Adrian Hedley Interview Adrian Hedley, mime extraordinaire, actor, writer, director, its lovely to talk to you.   You have had such a varied career that I seem to have gone mad with the amount of questions I want to ask, so please forgive me in advance. Q: Many children, now adults, remember watching the shows that you starred in. What's it like knowing that you are still remembered after all these years? It’s a great compliment to know people still look back fondly on some of the series I starred in, particularly “Jigsaw”. I still do a fair amount of performing in between directing series and people often remember my mimes and the mask character I created called Noseybonk. Thank goodness, they’re less afraid of him now! Q: As most people know, you trained as a mime artist. What made you want to get into this area? I originally trained as an actor at the Webber Douglas Academy of Dramatic Art. While there I particularly enjoyed the physical side of performing and my mentor, Ben Benison (from Theatre Machine and the “Vision On” TV series), recommended I study at the renowned Jacques Lecoq School of Movement in Paris. Q: Did you have a job before going into mime? Was there a backup plan if it all failed? No, I had decided from the age of 8 that I wanted to act and direct, and have since done exactly that all my life. Big Break Q: What was your 1st big break on TV? I've heard rumours it could have been 'New Faces' or 'David Essex Showcase'. My first break on TV was on “Lucky Numbers”, a live phone-in TV show with Noel Edmonds. I was a guest performer booked for one appearance only on the show and fortunately it proved so successful that I was invited to be a regular act on the series. I also later did do New Faces, as a jokey bet with a friend that I could get on it – so I won the bet but came second on the series and went through to the “Near Winners Final”! I also did “The David Essex Showcase” quite a few years later – which was interesting as it led to a pilot TV show with Chris Barrie and Richard Digance, who like myself, had already been performing for several years. Q: How did you end up being on the show, as mime isn't something that you would normally see breaking onto the scene? (Comics had working working men's clubs to try out their material first, where did you go?) I used to tour my one-person mime show around theatres and festivals in the UK and abroad, and also did a double physical comedy act at the newly opened Comedy Store. Q: Was this the 1st time you had been on television or had you tried to break into TV earlier? No this was the first time I had done TV, around the age of 22. Q: Was it nerve wracking thinking that you were being watched by millions? Not really. The trick on TV is to imagine you are performing to just a handful of people – a bit like some of the venues I had played during my tours! Q: I'm assuming that appearing on the show opened up opportunities. Was this instant and what did it open up for you? (Lena Zavaroni Show?) On the back of “New Faces” I signed with London Management, one of the biggest agents in showbiz, and topped some international cabaret venues around the world. I also guested on “Lena Zavaroni and friends” for a series and won a prestigious Variety Award. Jigsaw Q: One of the shows that you are most remembered for is Jigsaw, a unique programme that made the viewers use their mind and work out the clues you presented to them. How did you get the job on Jigsaw? Was you head hunted? I got the job on “Jigsaw” as an immediate follow up to “Lucky Numbers”. Clive Doig, who produced “Lucky Numbers” was looking to do a follow up series to “Vision On”…and that series was “Jigsaw”, so in a way I was head hunted!  Q: Most of the time you were dressed in dungarees for the programmes. This seemed to become a trademark of yours, was this a conscious decision, or did it come about by accident? It was a conscious decision – but by the costume designer! I later insisted on changing the dungarees for a more modern high-street look. Q: The character 'Jigg' was superimposed on the screen, which was quite advanced at the time. Did you find it difficult to act with something that wasn't there? No, fortunately my mime training had given me the necessary skills to interact with imaginary beings, albeit a jigsaw piece. Q: In the show you also played a character called Noseybonk, a strange looking person that used to run all over the place, being chased etc. Are you surprised that many children were scared of this character, most of them hiding behind the sofa and peeking out to watch? It was a complete surprise to me when I heard people were afraid of Noseybonk, although of course he did look rather OTT. I was the first to create and perform a mask character on TV but looking back, I’m not surprised there was such a reaction to Noseybonk. That said, he still has a huge following and gets thousands of hits on youtube. I bring him out of hiding on most Halloweens too! Q: Is it true that the character was an invention of yours? How did he come about? Yes, I’m proud to say he was my invention. I was at a mask festival in Basel, Switzerland, and saw this rather strange looking mask in a shop window, and that inspired me to create Noseybonk. Q: I noticed while trawling through your site, a picture for a show called 'Mem' (Al Jazeera) which stood out at me. Is that Noseybonk I spotted? Has he made a reappearance, and how did that come about? No, Noseybonk did not appear in “Mem”. “Mem” was a visual comedy series I directed for Al Jazeera about a magician. However, I have been writing a series starring Noseybonk and hope it will be made shortly. Q: There were a number of cast changes over the years during Jigsaw's run, one of the major ones was Janet Ellis leaving for Blue Peter? How did this change the dynamic of the show and how did it affect you? (I'm assuming you got on?) I got on very well with Janet, and was delighted for her when she went on to present “Blue Peter”.  Naturally, it changed the dynamic of the show, but hopefully the inventiveness and zaniness of the series still remained. Q: One thing, is Wilf Lunn really as mad as a bunch of crackers, or is it just an act? No, it’s not an act. Wilf is one of the true great creative eccentrics. Q: You are accredited as writing for the show. How did this come about, was it planned from the beginning? It was very much a collaborative show, with us all contributing to the creative pot. We had a hugely creative team of performers – including Sylvester McCoy and David Rappaport – who all brought a wealth of comedy skills to the series. Q: I believe you eventually talked in Jigsaw. Was it a relief to be heard at last or was it nerve wracking? It was only in the first series that I didn’t speak. For the other five series I regularly spoke but still did just as much mime and physical comedy. Magic Micro Mission Q: This show had you as a commander of a spaceship looking for personalities to help play some of the latest video games of the time, with help from school children. This seems a departure from your other shows, what made you want to do it? I wanted to do something completely different to what I had presented before. The mix of video gaming and interviewing celebrities was new to me and the experience was hugely enjoyable. Q: To be honest I've never seen the show, can you give us any more details on it? You’ve basically summed it up in your previous description! I just remember it being a mad spaceship, with the bossiest on board robot in the world! Wizbit Q: How did you get involved with Wizbit? Clive Doig, the producer of “Jigsaw” recommended me for the series. It was a perfect vehicle for my talents as a comedy performer, mime artist and keen magician.  Q: Wizbit seemed to be a strange show (which I personally loved), how was it to work on? It was great fun to work on. As a child, I was always into performing magic tricks so working with the great Paul Daniels and learning to perform numerous new tricks was a delight. I also enjoyed performing as Pierrot, the French mime, and Grock, the Swiss clown. Q: The show was based on an idea by Paul Daniels, was he approachable (as he was a big star at the time)? Paul Daniels was most approachable and tremendous fun to work with, as was his wife, Debbie. Just as a note of interest, I directed both Paul and Debbie last summer, 2011, on the new “Sooty” series. Q: The show only lasted for 2 series. Why was this when it was so popular? I have no idea, especially as you so rightly say that it was extremely popular. Q: Was it a shock when the show ended? Not really, as one gets used to series being cut and not being given a reason. Theatre Q: I know that you've worked in Theatre for many years, but how did you end up running one? It was an instinctive progression for me – I was working as a performer, writer and director on my own devised work, so it seemed only natural to create my own company, which I initially did with an Arts Council Grant for the International Mime & Visual Theatre Festival in London. Q: What was it called and where was it? It was called the Present Mime Company and we performed at various Festivals, including Edinburgh, the London International Mime Festival, the Salisbury Festival and several theatres throughout the UK. Q: I'm guessing this type of job came with many pressures. How hard was it to deal with? The main pressure was that of management which took away from the creative side. Q: Why did you move on from this role? I’ve always been interested in diversifying and taken on new creative challenges, and it felt time to move on into other media.  Behind the Camera Q: Not many viewers know that you made the transition from in front of the camera to behind it. Was this planned, or had the work dried up at the time, forcing a change in direction? This was a natural progression for me. I had always wanted to direct and had planned to do so from the outset of my career as an actor and mime artist. Q: What was the last show you were seen in front of the cameras? I make occasional guest appearances on shows, the last one being as an art class teacher in a visual comedy film with Justin Fletcher.  Q: I can't believe how many iconic Children's TV shows you have been involved with over the years, such as Zzzap!, Fimbles, Big Cook Little Cook, Sooty etc? How have you achieved this? Luck, chance and persuasion…and from knowing quite a lot about children’s TV having now been working in it for nearly 40 years. Q: Concerning Sooty (who is a national treasure). How many different presenters have you directed and how did you end up joining such an iconic show? I joined “Sooty” through the recommendation of an executive producer of the series, and have since directed two series. I seem to have directed most children’s presenters over the years, alongside a whole array of other celebrities. Q: As mentioned you have written/directed many children's shows. Which one holds a place in your heart more than the others, and for what reason? They all hold a special place in my heart for various different reasons. Each series has its own special magic, its own special family and to pick out one from another is impossible. Q: Some of the shows you were involved in have won awards, do you have any sitting at home and where are they kept? Yes, I do have them at home and they are protected by the gaze of Noseybonk! Q: Which of them are you proudest of and why? I’m proud of them all. Q: I know I shouldn't ask this, but which do you prefer, writing, directing or starring in front of the camera, and why? I love all the roles. They all have a magic about them. But if I was to be perfectly honest now, my favourite role is directing young actors and presenters and nurturing their talents. Q: Even though you've been behind the camera for many years, I see that you haven't forgotten your past and still perform mime. I'm guessing it's in the blood? I still get asked to perform as a mime and still get a buzz from it after all these years, so yes I’m guessing it’s always in the blood. About you Q: Can you tell us what to expect next from Adrian Hedley? I’m always working on all sorts of projects…but I’d love to do a new Noseybonk series, and a visual comedy series for mainstream TV. Q: How would you describe yourself to others? I best leave that to others! Q: With sure a busy schedule, what do you do to relax (hobbies)? I’m an active father, with two wonderful sons and a wonderful stepson, who take up most of my time. Q: I always like asking people this, what is your favourite TV show of all time? Phew! A difficult question! When I was younger, “Vision On”.  Now, just too many to pick one. I can't believe there are only a few episodes of the shows you starred in out there (see Hopefully some will be officially released, so we can remember them and how good they were.   It's a pleasure talking to you, and thank you for giving us this interview.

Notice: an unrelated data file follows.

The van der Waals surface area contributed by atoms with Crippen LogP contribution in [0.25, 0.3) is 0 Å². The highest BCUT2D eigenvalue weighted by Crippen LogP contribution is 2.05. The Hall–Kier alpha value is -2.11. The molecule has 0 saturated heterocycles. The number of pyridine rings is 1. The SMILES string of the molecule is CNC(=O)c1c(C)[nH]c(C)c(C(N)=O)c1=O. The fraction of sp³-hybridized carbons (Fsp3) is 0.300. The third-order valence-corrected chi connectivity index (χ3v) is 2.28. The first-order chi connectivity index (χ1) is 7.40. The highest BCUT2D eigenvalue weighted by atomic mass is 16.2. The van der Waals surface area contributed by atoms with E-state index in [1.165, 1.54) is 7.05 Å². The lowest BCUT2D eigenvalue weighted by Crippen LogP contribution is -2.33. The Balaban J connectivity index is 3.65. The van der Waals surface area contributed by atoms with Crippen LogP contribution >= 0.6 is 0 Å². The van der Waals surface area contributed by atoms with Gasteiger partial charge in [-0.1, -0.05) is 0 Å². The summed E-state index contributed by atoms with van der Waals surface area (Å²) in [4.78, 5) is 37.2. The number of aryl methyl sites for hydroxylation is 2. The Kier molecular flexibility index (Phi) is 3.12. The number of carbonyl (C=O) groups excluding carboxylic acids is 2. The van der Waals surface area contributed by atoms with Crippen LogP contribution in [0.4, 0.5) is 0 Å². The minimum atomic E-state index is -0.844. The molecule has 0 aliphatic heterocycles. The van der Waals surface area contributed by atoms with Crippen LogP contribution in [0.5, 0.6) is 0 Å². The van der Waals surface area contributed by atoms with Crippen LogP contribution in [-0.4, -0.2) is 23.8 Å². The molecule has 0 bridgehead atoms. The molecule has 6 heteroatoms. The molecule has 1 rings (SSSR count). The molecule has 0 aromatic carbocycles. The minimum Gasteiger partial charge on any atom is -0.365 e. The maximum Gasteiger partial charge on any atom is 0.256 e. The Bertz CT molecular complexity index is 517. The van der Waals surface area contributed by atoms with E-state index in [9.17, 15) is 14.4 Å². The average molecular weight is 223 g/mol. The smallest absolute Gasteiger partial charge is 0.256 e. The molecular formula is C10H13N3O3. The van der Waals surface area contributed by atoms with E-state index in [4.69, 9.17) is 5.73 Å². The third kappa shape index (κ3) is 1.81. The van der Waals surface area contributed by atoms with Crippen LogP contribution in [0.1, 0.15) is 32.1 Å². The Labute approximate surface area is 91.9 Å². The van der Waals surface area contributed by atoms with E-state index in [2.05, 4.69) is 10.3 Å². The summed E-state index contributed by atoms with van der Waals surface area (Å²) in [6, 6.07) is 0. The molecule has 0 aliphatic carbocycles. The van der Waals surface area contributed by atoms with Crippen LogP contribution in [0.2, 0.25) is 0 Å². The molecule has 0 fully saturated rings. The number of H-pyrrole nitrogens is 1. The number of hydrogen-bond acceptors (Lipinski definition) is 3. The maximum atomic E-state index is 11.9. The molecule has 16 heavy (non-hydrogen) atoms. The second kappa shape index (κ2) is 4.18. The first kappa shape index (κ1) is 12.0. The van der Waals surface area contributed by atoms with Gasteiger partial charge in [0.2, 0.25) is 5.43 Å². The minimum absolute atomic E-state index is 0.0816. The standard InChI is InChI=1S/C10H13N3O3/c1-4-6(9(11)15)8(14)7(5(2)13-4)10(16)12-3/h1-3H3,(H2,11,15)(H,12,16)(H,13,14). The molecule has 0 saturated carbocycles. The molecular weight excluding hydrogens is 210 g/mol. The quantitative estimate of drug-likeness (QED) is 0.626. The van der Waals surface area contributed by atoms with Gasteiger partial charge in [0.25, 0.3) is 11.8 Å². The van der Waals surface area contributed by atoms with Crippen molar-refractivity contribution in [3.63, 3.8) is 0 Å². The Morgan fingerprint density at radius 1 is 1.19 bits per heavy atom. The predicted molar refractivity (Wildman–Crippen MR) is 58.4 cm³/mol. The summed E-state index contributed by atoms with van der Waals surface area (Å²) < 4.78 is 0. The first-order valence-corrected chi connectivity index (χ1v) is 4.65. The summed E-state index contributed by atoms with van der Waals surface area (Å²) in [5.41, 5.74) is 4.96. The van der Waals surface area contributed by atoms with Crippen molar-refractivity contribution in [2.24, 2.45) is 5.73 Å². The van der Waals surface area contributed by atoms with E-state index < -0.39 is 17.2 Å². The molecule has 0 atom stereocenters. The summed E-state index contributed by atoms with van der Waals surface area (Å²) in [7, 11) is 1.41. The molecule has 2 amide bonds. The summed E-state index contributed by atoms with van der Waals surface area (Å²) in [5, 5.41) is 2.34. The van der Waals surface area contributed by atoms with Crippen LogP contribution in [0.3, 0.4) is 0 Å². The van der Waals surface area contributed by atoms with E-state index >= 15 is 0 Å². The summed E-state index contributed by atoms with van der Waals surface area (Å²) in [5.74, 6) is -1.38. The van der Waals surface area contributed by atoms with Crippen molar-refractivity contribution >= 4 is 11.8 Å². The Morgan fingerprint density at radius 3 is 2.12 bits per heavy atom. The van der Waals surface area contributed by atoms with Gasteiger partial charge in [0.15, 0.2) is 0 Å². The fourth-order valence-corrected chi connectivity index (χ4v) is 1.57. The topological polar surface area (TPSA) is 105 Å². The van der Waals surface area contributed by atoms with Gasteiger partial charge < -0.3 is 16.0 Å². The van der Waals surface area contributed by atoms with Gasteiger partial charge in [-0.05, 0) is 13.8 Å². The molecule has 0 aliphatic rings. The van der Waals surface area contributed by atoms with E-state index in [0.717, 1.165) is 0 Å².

Bookmark and Share
© Superted - The Superhero Superted - Thrown Away Like a Piece of Rubbish Superted - Spotty Man Brought Him to Life Superted - The Superhero Toys & Gifts T-Shirts Bargain DVDs